How To Lead: One Longtime CEO’s Letter To His Children

Why Hire Gene Mauch?

Gene Mauch was a professional baseball player and manager. But he was best known for managing four teams from 1960 to 1987 and was the winningest manager never to have won a league pennant. One of the teams he managed was the Philadelphia Phillies, and in 1964 his Phillies had a 6 ½ game lead in the National League with 12 games left to play and were starting a 7 game homestand. The Phillies faded, losing 10 games in a row to finish tied for second place.

When I was in graduate school at Wharton in 1967, I remember well going into a bar near the old ballpark in Philadelphia and seeing unused 1964 World Series tickets framed on the wall, obviously a painful reminder of how the team folded in the end. I’ve wondered many times the thought process of the teams that ended up hiring Mauch after the collapse in Philadelphia. I suspect the discussion went something like, “Let’s hire old Gene. He knows baseball and knows how to manage a ball club. I know he never won a pennant but old Gene has come real close.” Not much thought was given to looking for someone with a great skill set who hadn’t yet had a chance to manage a major league team.

I always felt like I was pretty good at running an organization when given the job but I wasn’t that good at getting the big jobs, often because I hadn’t run a bigger newspaper. The jobs went to the equivalent of the Gene Mauch’s of the world who had worked at bigger papers. They hadn’t necessarily done very well there, but they had worked at the bigger papers and I hadn’t.

Probably the main reason I was given the [CEO] job at Gray Communications and at Jamison Door was because both situations were desperate and nobody else wanted the jobs. When I went to Gray I never had run a public company with TV stations, newspapers, a car rental agency and fixed base operation (FBO) but I had other skills that let me be reasonably successful. I never knew anything about doors when I went to Jamison but I knew the importance of finding good people and building a team who could take the company to a much higher plane.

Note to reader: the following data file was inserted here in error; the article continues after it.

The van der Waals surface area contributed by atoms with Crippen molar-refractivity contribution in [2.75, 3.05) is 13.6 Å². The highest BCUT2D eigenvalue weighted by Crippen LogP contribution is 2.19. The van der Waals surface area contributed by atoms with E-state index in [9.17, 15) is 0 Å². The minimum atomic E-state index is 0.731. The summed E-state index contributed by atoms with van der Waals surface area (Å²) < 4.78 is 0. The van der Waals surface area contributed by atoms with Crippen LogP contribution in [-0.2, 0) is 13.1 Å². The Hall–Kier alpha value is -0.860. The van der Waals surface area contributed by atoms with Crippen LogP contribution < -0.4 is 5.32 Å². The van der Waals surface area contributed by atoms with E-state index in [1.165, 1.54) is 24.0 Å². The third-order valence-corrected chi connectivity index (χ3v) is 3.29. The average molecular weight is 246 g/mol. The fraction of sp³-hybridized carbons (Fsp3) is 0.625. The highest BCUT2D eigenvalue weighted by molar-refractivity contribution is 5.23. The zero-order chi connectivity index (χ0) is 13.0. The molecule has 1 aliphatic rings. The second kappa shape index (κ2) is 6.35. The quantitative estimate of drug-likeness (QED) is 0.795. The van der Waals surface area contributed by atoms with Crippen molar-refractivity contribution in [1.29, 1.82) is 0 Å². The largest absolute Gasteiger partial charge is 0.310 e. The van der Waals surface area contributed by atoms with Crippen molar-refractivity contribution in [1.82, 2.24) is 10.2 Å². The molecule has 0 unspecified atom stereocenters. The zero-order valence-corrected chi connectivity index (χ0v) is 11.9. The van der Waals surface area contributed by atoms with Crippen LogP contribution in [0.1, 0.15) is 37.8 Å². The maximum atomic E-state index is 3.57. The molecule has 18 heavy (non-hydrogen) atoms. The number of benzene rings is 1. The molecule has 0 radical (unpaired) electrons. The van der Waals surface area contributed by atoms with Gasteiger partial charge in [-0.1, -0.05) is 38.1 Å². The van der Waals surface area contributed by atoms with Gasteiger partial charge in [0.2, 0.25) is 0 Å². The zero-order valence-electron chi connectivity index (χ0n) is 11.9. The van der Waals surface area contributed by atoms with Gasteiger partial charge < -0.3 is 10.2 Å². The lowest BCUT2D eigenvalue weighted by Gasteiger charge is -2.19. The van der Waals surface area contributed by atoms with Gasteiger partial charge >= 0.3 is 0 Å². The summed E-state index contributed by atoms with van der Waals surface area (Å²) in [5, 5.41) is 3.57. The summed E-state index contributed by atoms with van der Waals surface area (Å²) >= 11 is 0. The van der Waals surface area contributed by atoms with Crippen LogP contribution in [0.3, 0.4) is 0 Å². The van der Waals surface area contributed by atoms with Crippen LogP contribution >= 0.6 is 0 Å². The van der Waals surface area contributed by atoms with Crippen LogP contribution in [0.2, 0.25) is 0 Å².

I believe I was successful both at Gray and Jamison even though I had not previously run identical companies. The message is to take a fresh look at how one fills key positions and make a judgement about what skill set is required for a person to be successful. It may not be necessary to have previously done the exact same job.

Be Especially Thoughtful of Job Applicants

When people apply for a job they are really making themselves vulnerable in many ways. It is important to let them know you appreciate their offering themselves for consideration and have an interest in your organization. Always treat them with great respect and seek to understand how they and the organization might fit. If you tell them you will get back with them by a certain time, then do it. That is just being thoughtful.

When I was being considered for the publisher’s job at the Dallas Times Herald they were in a struggle for their life against the increasingly dominant Dallas Morning News. The owner, Times Mirror Corporation, had previously made two bad choices for publisher and needed to get this one right. After our first meeting at a newspaper convention in Miami they told me they would be calling me the next week to set up a visit to the paper in Dallas. The call actually came about three weeks later. There were several other instances after that when a promised call never came. When they finally made a decision to hire someone else I heard about it from others days before I got a call from anyone at Times Mirror. All this was from a company with Picassos hanging in their corporate dining room, elegant tastes, great conversation, a most prestigious company with a sterling reputation. After that experience I vowed to treat applicants like customers.

Learn to Listen

So often in our personal interactions and in public discourse we talk at or past each other. Listening to what another person is saying and seeking to process that info is done all too infrequently. Good reporters develop the skill to ask questions during an interview to allow them to understand what one is saying and thinking.

Often when we disagree with another person we either avoid a discussion or we seek to convince the other of the wisdom of our viewpoint. A better approach would be to learn to listen and seek to understand the points the other person is trying to make. One trick is to relax your tongue when listening rather than always thinking about what you are going to say in response. The practice of talking at each other is particularly irritating in today’s media, both print and broadcast. With a 24 hour news cycle the emphasis is on the moment rather than putting events in perspective or focusing on the long term implications of the day’s events. Usually on any given channel people are pontificating and obfuscating rather than enlightening.

In discussions in business where alternatives are being considered, actually listening to various viewpoints and discussing the pros and cons will almost always lead to superior decisions.

On a personal level wife Carol is a master of getting others to talk. It can be a game to keep asking people about themselves and having them talk. Typically at the end of such an encounter people will leave thinking she is such an interesting person to talk to, since the whole conversation was about themselves.

Next page: Not shrinking from ethical decisions and why John’s dad didn’t just want a gold watch.